2, 2002—Ground Zero Plus
Congressional Mail Laundry Quandary
Whose Lives Are More Important...
Politicians Or Parents & Children?
Editor, New York City Combat Correspondent News
GROUND ZERO, New York City, July 2--I get irritated when the few
cherish their lives more than many. That's happening in our U.S.
Where I come from, a real leader is one who
is willing to risk his or her life on an equal basis with the troops
fighting the battle, and seeks no special protection.
Winston Churchill, as a young warrior, rode
a white horse into battle, daring the enemy to shoot him. He could
have ridden a bland colored horse and camouflaged himself among many
others, but he chose the white stallion to broadcast his fearlessness and
set a standard of Courage, Conviction and Right Action for all the other
British warriors to follow.
As a leader of women's rights
to achieve anything in a world dominated by men's accomplishments, Amelia
Erhart offered her life in a historic flight around the world.
Heroic leadership invites
But I fear our United States Congress
is more interested in its own safety than in providing courageous
leadership to the millions of parents and children of America.
The irradation of U.S. Congress mail
to neutralize potential anthrax is one example. While the rest
of the country opens its mail without such obsequious protection, all mail
directed to Congress stops off at a site in New Jersey to undergo a
"cleansing process." The mail is exposed to an electron beam
that renders any anthrax harmless and then after it is "sanitized," it is
shipped to Washington D.C. I can't help but wonder if the June 30th
postage increase of 3 cents for a first class letter is helping to cover a
miniscule portion of the obvious increase in costs.
However, the sterilization of
Congressional mail is creating a raft of illnesses for those handling it.
The Office of Compliance, responsible for Congressional workplace safety,
reports that 200 complaints have been filed by workers handling the
Congress is allegedly the "Voice of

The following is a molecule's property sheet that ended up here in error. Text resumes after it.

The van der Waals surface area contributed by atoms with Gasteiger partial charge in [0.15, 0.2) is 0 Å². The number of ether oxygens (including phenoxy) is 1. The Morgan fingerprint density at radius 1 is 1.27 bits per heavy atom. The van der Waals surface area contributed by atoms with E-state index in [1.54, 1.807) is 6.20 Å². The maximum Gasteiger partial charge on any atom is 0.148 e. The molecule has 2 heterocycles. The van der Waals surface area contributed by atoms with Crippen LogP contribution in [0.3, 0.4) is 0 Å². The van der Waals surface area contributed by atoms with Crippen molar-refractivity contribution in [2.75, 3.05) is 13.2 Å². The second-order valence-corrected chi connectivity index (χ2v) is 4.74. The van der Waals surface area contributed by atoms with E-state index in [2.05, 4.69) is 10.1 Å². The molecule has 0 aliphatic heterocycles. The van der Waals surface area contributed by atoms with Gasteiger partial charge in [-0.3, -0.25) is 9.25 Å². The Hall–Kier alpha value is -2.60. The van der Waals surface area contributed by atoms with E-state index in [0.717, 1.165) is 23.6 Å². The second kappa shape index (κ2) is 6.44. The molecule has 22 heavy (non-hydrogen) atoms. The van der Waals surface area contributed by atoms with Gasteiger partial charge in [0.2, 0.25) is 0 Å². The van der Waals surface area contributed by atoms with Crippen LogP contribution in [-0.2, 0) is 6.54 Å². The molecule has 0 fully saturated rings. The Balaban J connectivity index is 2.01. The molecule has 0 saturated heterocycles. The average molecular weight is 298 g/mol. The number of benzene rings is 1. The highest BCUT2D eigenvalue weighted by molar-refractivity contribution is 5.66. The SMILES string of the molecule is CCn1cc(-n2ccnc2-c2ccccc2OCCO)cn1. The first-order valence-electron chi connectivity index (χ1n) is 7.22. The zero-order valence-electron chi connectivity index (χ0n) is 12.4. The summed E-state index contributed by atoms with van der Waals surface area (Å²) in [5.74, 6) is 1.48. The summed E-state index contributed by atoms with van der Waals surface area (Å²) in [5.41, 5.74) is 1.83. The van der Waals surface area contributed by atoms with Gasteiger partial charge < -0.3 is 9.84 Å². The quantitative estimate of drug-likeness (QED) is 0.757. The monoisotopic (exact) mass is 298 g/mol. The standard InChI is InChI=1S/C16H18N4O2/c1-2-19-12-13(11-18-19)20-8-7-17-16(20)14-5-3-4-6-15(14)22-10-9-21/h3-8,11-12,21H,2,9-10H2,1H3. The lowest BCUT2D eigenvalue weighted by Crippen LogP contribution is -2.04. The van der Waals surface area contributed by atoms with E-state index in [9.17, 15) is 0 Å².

the people." Supposedly, its members represent the "best" of the
people who elected them. However, this current example of
"overprotection" of our representatives is one more illustration of how
politics rather than purpose drives our House of Representatives.
Back in October, Congress ran from
the building when there was an anthrax scare. I was upset then
when not one single representative protested the "act of cowardice."
The Senate continued to work while Congress shut down, more worried about
their safety than setting an example for the public--especially the
When leaders of a society claim
their safety is more important than the average citizens, a wall of
separation is built. Its mortar is composed of selfishness,
and the bricks are made from self-seeking material. Thus, the wall
stands out like a sore thumb, a symbol of the elevation rather than
equality of leadership.
The idea the U.S. Congress has its
mail "laundered" while the people run daily risks without such protection
seems to me another form of "Terrorism." It means Congress
would protect its self first, and the public second. This is
the opposite of what a Representative of the People, in my book, should be
This self importance and accumulation
of personal power over the people has been growing for decades.
Part of the problem is the
"invisibility" between Congressional Representatives and the people.
In our original
Constitution the formula for U.S. Representatives was one per 30,000.
This number was arrived at by our founding fathers to allow a
Representative time over a year to communicate with his or her
constituents, allowing the Representative time to gather face-to-face
information necessary for sound decisions to be made in the voters'
Times have changed. Today, we have
435 representatives serving 280 million people. Far from the